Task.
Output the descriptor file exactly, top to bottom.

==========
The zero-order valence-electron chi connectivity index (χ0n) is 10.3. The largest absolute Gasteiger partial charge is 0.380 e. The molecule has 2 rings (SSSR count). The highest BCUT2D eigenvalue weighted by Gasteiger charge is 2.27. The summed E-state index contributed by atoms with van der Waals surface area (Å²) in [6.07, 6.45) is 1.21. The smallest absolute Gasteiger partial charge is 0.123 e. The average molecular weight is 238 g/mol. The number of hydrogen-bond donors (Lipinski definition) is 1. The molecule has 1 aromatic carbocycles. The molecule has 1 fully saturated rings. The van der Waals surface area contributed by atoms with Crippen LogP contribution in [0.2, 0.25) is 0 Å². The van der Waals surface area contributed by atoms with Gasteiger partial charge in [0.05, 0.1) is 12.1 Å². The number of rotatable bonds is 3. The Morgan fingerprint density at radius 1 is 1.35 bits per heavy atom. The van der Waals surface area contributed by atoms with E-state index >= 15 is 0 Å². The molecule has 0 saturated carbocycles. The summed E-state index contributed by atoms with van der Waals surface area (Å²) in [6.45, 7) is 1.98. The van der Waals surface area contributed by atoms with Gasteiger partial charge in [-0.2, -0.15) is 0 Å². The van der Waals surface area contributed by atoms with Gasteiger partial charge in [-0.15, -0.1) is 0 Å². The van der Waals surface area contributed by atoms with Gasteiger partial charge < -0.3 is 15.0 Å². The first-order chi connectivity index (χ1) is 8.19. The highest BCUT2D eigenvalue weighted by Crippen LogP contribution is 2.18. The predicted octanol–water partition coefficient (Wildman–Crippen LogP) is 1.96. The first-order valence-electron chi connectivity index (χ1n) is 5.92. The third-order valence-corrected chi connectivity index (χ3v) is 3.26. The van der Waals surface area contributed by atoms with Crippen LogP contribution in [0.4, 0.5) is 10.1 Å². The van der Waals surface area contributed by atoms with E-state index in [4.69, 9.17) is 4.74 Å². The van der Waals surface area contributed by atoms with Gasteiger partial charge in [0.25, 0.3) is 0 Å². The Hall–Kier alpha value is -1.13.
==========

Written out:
The zero-order valence-electron chi connectivity index (χ0n) is 10.3. The largest absolute Gasteiger partial charge is 0.380 e. The molecule has 2 rings (SSSR count). The highest BCUT2D eigenvalue weighted by Gasteiger charge is 2.27. The summed E-state index contributed by atoms with van der Waals surface area (Å²) in [6.07, 6.45) is 1.21. The smallest absolute Gasteiger partial charge is 0.123 e. The average molecular weight is 238 g/mol. The number of hydrogen-bond donors (Lipinski definition) is 1. The molecule has 1 aromatic carbocycles. The molecule has 1 fully saturated rings. The van der Waals surface area contributed by atoms with Crippen LogP contribution in [0.2, 0.25) is 0 Å². The van der Waals surface area contributed by atoms with Gasteiger partial charge in [0.05, 0.1) is 12.1 Å². The number of rotatable bonds is 3. The Morgan fingerprint density at radius 1 is 1.35 bits per heavy atom. The van der Waals surface area contributed by atoms with E-state index >= 15 is 0 Å². The molecule has 0 saturated carbocycles. The summed E-state index contributed by atoms with van der Waals surface area (Å²) in [6.45, 7) is 1.98. The van der Waals surface area contributed by atoms with Gasteiger partial charge in [-0.2, -0.15) is 0 Å². The van der Waals surface area contributed by atoms with Gasteiger partial charge in [-0.15, -0.1) is 0 Å². The van der Waals surface area contributed by atoms with Gasteiger partial charge < -0.3 is 15.0 Å². The first-order chi connectivity index (χ1) is 8.19. The highest BCUT2D eigenvalue weighted by Crippen LogP contribution is 2.18. The predicted octanol–water partition coefficient (Wildman–Crippen LogP) is 1.96. The first-order valence-electron chi connectivity index (χ1n) is 5.92. The third-order valence-corrected chi connectivity index (χ3v) is 3.26. The van der Waals surface area contributed by atoms with Crippen LogP contribution in [0.4, 0.5) is 10.1 Å². The van der Waals surface area contributed by atoms with E-state index in [4.69, 9.17) is 4.74 Å². The van der Waals surface area contributed by atoms with Gasteiger partial charge in [0.25, 0.3) is 0 Å². The Hall–Kier alpha value is -1.13.